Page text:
Soma: Amnesia in Space! (new horror game from Frictional)


#21

Reviews

Gamespot - 9/10
Eurogamer - Recommended
IGN - 8.1/10
Gamesradar - 3.5/5
RPS


#22

Strong reviews so far. I can’t wait to not play this for weeks as I shuffle ineffectively around the opening area and exit the game every time there’s a jump scare.


#23

The reviews are much better than I was expecting! Cripes, I didn’t realize it was coming to PS4. I have it pre-ordered on PC but I’d much prefer to play this on the big screen.


#24

Do I play this with headphones on a monitor or speakers on plasma ? Decisions decisisons.

Fuck it I will move my PC and use headphones + plasma. After Amnesia it is not possible to play Frictional game without headphones. The sound design they create is insane.


#25

What, after the great Amnesia Dark Descent you were expecting anything bad? :P


#26

This. I pre-ordered Amnesia. Never got past the scary door that blows open.


#27

No first impressions?

The game is really interesting. The start is a bit slow but you can see how establishing who you are and how you were a normal guy in a normal, mundane life helps when eventually the (weird) shit hits the fan, the contrast is higher and the player is more connected to the protagonist.

Overall the immersion and atmosphere is great, though it’s that way looking more at the entire scene, if you look at the individual details, you can see some outdated assets, quality wise. But hey, this isn’t an AAA game and the price also isn’t the same, it’s totally justifiable.
It seems it’s going to be less balls-to-the-wall scary than Amnesia, which was a [I]tour-de-force[/I] of scariness, and more kind of creepy and disquieting, with the true horror in the implications of the story.

Once you are in the station, it’s clear what happened.
first hour and half

[spoiler]You are the copy of the neural scan. Someone, who knows why, found the copy and put it in a robot? or some kind of artificial human. In fact the game occurs 90 years after the neural scan, though the slightly retro-scifi look confused me a bit. It’s kind of funny, from what you read and hear, the data was captured just for a simulation of a few ms in time, and for a sensible reason, to help the patient, it wasn’t a hidden Frankenstein experiment of a crazy doctor. But, they didn’t delete the data. And of course, when they did it they didn’t think that in the future, with more advanced tech, they could “run” the simulated brain for indefinite periods of time, not just miliseconds.
So the copy was forgotten for so many decades until someone put it in a hardware.

The lore is interesting, just reading and investigating a bit you can learn that the “seat” where you awake wasn’t really used for medical stuff, it seems people sit there and controlled remotely (or did they download themselves to?) to “suits” in other words robots to do their normal work. It’s a future where AI/manipulation of concious self is doable, and even common.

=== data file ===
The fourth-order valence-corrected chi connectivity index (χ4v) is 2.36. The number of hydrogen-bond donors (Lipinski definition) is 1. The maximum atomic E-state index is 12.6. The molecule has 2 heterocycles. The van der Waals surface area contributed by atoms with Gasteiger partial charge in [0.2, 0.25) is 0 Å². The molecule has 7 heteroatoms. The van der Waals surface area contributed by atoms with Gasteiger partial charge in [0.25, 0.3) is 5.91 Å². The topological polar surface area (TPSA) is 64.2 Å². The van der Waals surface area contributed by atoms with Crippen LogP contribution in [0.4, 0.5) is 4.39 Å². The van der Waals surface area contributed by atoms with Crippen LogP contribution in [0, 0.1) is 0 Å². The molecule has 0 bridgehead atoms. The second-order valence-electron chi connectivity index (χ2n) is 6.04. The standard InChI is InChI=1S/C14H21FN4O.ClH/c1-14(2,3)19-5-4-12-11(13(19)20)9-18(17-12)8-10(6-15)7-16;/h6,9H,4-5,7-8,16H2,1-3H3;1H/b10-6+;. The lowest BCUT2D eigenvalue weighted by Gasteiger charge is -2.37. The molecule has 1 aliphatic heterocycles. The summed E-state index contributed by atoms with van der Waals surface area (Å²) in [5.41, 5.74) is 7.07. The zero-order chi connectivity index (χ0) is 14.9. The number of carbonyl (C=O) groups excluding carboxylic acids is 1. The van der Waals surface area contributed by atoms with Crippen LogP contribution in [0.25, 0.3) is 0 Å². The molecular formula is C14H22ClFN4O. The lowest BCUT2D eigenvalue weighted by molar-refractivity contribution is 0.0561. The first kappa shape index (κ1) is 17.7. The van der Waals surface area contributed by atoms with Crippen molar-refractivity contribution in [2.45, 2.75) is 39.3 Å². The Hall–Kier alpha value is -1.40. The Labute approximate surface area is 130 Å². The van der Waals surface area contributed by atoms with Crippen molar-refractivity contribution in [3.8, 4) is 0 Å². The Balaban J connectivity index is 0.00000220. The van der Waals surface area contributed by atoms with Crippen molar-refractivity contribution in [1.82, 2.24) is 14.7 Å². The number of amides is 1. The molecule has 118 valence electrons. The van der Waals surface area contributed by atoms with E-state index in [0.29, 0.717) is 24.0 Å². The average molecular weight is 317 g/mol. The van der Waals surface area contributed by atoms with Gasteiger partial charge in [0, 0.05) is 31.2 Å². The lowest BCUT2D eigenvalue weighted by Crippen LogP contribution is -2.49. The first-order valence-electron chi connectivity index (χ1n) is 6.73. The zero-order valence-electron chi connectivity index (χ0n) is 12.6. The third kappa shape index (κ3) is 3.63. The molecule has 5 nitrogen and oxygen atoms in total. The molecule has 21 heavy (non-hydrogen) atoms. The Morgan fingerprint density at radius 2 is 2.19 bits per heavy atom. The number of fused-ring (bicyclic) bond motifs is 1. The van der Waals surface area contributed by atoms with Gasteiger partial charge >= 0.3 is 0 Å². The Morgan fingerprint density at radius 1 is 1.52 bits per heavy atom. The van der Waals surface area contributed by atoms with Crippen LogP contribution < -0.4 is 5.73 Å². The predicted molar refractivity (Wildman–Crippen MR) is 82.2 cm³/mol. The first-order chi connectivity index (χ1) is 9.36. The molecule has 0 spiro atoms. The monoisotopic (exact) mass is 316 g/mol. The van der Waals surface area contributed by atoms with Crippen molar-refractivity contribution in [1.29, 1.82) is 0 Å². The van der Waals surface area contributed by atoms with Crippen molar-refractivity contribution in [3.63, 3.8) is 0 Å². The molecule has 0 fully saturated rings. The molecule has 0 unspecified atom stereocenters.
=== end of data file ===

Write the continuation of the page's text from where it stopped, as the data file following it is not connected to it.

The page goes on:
It also seems one year before shit hit the fan in the station, and they had to close it down. There is a mention of “psychotic” robots in there, and in fact I’ve met the first one, which clearly believes he is human, and somehow can’t see how obviously he isn’t (even if we are in the future, the robots aren’t exactly very advanced). I suppose the idea is that the work was done by mental remote control, and something happened and some people got trapped in the robots. Maybe.
[/spoiler]


#28

I hate the injured status mechanic. I mean I really detest it. The limping, with the blurry screen, really pisses me off something fierce.


#29

There is an interesting balance they stuck with the MC. He is between the typical silent protagonist and a talkative one. I think they wanted one who could talk, but maybe he was too overbearing except in a few areas he stays silent normally. But it’s a bit strange because if he can talk, he should have used much much more “What the fuck” “where the hell am I?” “shit” “shitshitshit” “fuck me”, etc during the first minutes in the base, because his situation is really mindblowing. Instead he seems incredibly calm to me!

It was funny when

mystery of the flashlight

he used the flashlight for the first time, even when he still thinks of himself as human, and wonder where the magic flashlight came from (even if he didn’t have any on his hands). Like /facepalm, but I understand he is partly in a state of schizophrenia, with a few minutes before seeing himself as fully human.

But somehow I can’t care a lot for his problems, given the

global situation

global situation of the humankind gone to ashes because a comet erased most of life in the planet. Once you establish that, I don’t have a lot of room for an individual drama.